American submarines were bringing ammunition and medical supplies to Corregidor. On the return trip to Australia or some U.S. port, certain groups of men would be evacuated; mostly aviation men and some officers. I believe the biggest part of the men wanted to stay and help fight against the Devil Dwarfs but they also figured that some day we can fly over Bataan and other Japanese-held positions and bomb them out and avenge our comrades.

Most of the officers left on Corregidor were U.S. Reserves and some were U.S. Navy men. The Japanese Army was now getting their invasion forces ready for the assault on Corregidor.

All our beach defenses were reinforced and were ready to resist any Japanese landings. After a severe pounding and with the loss of 90 percent of the invasion barges, the enemy made their first landing.

The initial invasion was expected May 5, 1942. The night picked for the landing was perfect. No moon and plenty of darkness.

The invasion took place at 0130 a.m., May 6, 1942, with only 18 Japanese soldiers reaching Corregidor out of at least 2,000 men. Cross-fire, 12-inch howitzers and deadly fire from beach defenses all but wiped out the Japanese invasion force. As soon as the enemy landed, they fired green rocket lights and another force left Bataan for Corregidor. This force also lost very heavily, but effected a landing.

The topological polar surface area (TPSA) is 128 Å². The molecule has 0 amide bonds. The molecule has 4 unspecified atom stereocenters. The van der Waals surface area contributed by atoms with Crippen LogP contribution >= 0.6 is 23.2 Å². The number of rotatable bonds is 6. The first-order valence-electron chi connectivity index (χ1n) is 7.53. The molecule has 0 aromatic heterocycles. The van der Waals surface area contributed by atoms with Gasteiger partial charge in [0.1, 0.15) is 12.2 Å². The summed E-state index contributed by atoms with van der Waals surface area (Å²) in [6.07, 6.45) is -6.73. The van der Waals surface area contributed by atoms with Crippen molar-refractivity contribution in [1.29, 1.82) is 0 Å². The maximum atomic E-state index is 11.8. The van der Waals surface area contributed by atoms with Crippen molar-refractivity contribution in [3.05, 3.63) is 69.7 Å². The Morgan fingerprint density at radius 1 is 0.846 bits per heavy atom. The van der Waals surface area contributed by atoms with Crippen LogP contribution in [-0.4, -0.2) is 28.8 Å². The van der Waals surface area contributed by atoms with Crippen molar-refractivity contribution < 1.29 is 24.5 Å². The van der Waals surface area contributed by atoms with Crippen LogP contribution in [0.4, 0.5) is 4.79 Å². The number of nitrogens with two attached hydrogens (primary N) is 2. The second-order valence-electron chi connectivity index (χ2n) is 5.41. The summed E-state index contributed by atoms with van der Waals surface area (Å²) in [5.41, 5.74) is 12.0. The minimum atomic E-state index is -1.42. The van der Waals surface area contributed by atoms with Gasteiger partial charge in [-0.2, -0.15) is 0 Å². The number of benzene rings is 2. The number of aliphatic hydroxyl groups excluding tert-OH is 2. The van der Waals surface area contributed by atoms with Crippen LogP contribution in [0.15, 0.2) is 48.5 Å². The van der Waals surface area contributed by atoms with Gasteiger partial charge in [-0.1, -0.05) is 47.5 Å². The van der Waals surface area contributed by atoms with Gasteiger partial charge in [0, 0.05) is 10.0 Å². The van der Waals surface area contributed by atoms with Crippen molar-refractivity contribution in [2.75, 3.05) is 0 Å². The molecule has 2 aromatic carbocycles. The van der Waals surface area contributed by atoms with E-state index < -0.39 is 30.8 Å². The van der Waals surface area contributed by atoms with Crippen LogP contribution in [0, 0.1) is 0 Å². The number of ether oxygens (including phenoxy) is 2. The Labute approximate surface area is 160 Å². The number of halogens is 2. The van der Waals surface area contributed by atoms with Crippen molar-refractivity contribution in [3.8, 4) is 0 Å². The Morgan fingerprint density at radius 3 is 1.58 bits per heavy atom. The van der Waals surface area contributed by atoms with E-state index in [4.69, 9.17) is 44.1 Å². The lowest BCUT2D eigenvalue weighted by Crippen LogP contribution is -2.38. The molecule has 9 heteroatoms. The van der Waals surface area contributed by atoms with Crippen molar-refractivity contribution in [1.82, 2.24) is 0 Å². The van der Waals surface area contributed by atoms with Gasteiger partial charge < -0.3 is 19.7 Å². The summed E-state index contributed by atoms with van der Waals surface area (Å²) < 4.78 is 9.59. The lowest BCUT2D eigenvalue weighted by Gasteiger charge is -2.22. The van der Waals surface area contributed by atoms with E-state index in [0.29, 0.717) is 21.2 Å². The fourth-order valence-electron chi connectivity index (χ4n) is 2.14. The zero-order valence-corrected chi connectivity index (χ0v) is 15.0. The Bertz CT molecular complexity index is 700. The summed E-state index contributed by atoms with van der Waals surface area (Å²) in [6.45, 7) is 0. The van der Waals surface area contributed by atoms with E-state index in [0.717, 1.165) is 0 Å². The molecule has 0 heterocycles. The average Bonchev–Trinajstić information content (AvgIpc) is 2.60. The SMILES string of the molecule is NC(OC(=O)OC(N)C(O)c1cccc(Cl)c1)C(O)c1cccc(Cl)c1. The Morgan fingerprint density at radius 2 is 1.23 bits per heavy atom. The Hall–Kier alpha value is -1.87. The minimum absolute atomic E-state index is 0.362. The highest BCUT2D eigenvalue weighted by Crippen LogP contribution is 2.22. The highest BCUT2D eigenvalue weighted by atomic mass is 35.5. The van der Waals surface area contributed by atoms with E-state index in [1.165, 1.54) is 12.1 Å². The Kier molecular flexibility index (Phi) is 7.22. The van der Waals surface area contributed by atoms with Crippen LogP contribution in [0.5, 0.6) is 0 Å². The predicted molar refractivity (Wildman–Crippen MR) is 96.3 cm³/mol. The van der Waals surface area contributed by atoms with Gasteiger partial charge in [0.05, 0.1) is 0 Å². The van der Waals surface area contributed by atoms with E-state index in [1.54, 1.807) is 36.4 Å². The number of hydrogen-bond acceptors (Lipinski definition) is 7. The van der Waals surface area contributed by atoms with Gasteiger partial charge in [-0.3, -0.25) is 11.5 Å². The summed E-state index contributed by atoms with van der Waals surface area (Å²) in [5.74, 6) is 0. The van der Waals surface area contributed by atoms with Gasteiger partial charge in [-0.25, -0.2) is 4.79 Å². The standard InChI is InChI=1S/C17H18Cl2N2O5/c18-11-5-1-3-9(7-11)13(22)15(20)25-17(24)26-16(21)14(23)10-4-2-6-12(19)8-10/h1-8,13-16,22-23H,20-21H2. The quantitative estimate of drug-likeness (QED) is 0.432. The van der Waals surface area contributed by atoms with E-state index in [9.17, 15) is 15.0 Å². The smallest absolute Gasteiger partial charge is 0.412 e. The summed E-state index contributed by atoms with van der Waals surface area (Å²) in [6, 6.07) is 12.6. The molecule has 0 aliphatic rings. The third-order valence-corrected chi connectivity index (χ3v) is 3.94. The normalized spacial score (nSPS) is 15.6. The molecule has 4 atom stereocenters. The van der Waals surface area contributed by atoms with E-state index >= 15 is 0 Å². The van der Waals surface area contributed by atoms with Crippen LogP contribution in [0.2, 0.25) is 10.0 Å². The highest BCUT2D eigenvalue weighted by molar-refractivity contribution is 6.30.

They also fired a green light, and another force was on the way from Bataan to Corregidor. It was said that no tanks could ever scale Corregidor's steep slopes, but the Japanese tanks did succeed in climbing the slopes and quickly took the main road heading for the tunnels that some American soldiers were holding.

Many of the Japanese tanks were blown up by Filipino 155 batteries, but some of them made it to the entrance of Malinta Tunnel and the others ordered all men outside to surrender. This order to surrender was passed and the men came out under a white flag.

Previous to the surrender of Corregidor, General Wainwright had been negotiating for a conditional surrender, but only unconditional surrender was proposed by the Japanese.

Now General Wainwright had passed the word for all men to lay down their arms and surrender -- the hardest thing a man could do. Any further fighting would only cause needless bloodshed.

This happened at 12:00 noon, May 6, 1942. Although the white flag was flying at Fort Hughes and was plainly visible at 0900 a.m., May 7, an anti-aircraft battery was blown up, killing eleven men and injuring two. One was an American soldier who was riddled with shrapnel and died two hours after being dug out from the anti-aircraft battery. Also a Filipino soldier who had his ankle broken and lacerations of the body.

The enemy was trying to wipe out any signs of resistance and kill as many men as possible. On Corregidor, plenty of trouble was brewing. A large force of Japanese Imperial Marines, who were big, tough, and brutal, forced 300 U.S. soldiers and Filipinos to line up, strip and prepare to be forced to jump to their deaths from a 60 foot cliff near one of the tunnels. Only the quick thinking of a Japanese officer stopped the Marines. After much arguing, the men were saved. The men quickly retrieved their clothing but many lost them, for they were not able to get their own clothing and the men who had nothing before now had money, watches and extra clothing.